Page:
My Life Story As A Refugee here in America
I am a 15-year-old girl and a sophomore at Bishop Maginn High School. I live with my mother on Morton Avenue. I came here to America as a refugee back in 2014. Yes, that means that this year on July 12th me and my family will be here in America for five years. Now, the reason why I am writing this story is because I want to share what happened in my life here in America, and basically how I become who I am today.
First, I want to share how is life here in America as a refugee. It is not easy at all. When I first came here, I felt like I was in a different world. Everything seemed so different — I mean basically everything: the culture, the language, obviously, the weather, the food and much more. Even myself — I felt like a different person living here.
I still remember how I was struggling to speak or answer back to my teacher about how I felt at school, or how I am doing with school and life. And sometimes you do feel like you regret coming here since you feel like you don’t belong here That’s how me and my mother felt at first, especially when I go to school for the first time. Let me tell you, English is “ridiculous.” One word can have a thousand meaning and it can be translates to many things. English is my third language, and It took me lots of concentration and focus, trying my best to get used to the language and how to pronounce words and learn their definitions as well.
At Giffen Memorial Elementary School I was put in 6th grade, based my age. I bet I was 11 years old. I still remember the first day of school here. I was sweating the whole time and looked like I was about to cry and faint. My communication with others was not doing well; I was very shy and intimidated. I was assigned to English as a Second Language, or ESL, as well as regular classes. That’s where I met the ESL teacher, Ms. Domenico. I believed she’s still there in charge of a little higher class of students who attend ESL like fourth graders, fifth graders and sixth graders like me.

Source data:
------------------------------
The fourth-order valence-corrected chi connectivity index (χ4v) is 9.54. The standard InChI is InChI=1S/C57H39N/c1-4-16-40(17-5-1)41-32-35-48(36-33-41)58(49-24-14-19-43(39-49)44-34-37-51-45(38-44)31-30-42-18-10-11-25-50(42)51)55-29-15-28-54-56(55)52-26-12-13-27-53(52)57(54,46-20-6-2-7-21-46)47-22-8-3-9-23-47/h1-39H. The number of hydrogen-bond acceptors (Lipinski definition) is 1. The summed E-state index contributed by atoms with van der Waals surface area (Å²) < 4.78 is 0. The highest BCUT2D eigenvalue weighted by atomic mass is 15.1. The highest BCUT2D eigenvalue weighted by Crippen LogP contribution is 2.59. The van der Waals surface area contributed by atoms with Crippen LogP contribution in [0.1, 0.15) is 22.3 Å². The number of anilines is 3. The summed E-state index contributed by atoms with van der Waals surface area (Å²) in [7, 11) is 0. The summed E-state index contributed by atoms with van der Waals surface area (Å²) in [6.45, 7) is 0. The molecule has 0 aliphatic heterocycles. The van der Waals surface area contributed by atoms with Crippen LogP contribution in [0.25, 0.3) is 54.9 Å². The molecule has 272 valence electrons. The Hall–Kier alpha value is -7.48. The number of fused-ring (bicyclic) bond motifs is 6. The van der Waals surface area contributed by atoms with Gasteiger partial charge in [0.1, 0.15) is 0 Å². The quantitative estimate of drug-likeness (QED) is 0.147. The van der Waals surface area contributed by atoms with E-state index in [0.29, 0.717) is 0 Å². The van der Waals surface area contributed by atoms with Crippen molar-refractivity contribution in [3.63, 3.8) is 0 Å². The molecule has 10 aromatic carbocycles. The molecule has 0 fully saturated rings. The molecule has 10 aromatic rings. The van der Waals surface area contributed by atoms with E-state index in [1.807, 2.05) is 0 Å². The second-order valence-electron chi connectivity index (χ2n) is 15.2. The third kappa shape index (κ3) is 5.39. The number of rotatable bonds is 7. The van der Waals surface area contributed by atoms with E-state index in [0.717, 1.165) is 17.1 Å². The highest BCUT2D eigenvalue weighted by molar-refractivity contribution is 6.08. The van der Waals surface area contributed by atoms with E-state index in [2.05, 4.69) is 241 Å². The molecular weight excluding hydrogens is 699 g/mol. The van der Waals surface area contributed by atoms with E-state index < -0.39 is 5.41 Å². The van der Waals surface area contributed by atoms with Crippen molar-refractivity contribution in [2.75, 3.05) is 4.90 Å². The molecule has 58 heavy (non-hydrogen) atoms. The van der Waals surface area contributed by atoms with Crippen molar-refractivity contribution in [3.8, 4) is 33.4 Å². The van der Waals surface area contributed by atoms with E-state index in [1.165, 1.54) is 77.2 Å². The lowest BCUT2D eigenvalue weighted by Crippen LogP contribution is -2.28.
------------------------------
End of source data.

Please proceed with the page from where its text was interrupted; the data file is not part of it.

And the day I met Ms. Domenico, I started to see the positive side of my life. I feel happier and more grateful to be here in America. She is one of the greatest people that I’ve met in my life. She taught me not just English language but many other things that had not made sense to me before then.
She helped me to overcome my struggles and my fear of this new place and new culture and people. She also helped me with my behavior and encouraged my personality to come out of my shy un-outgoing personality to who I really am. She also helped my mother, giving her ideas on places to go to get answers to our questions. I could go to her and tell my problems and she will just help me through it without hesitation.
I believe that’s why you don’t judge things too quickly. I realize she showed up to me for a reason and she assure me that I am not the only who feel and act like this. I was just shook — my brain couldn’t process what was going on with my life, I feel like that’s when I felt brave enough and my life started to change I felt relieved and as time went on, before I even knew it myself, I start to make new friends at school and not being alone.
At Giffen I began to feel like a new me. I entered a new good chapter of my life Bit by bit my new personality emerged, but my old self is still somewhere deep down in me. And you should never forget who you are and who you were; that way you will realize how far you’ve come, how much many things have happened and changed you, and how many things you’ve achieved.
Before I end my story I just want to tell you a short message to all the others refugee out there those who are still struggling to get through their life. It doesn’t matter where you came from or who you are, don’t be afraid, and don’t be afraid to talk about yourself. I believe that you were born for a reason and live your life according to that reason. why you were born in the first place. And one more important thing is to love yourself. That way you can love and take care of others.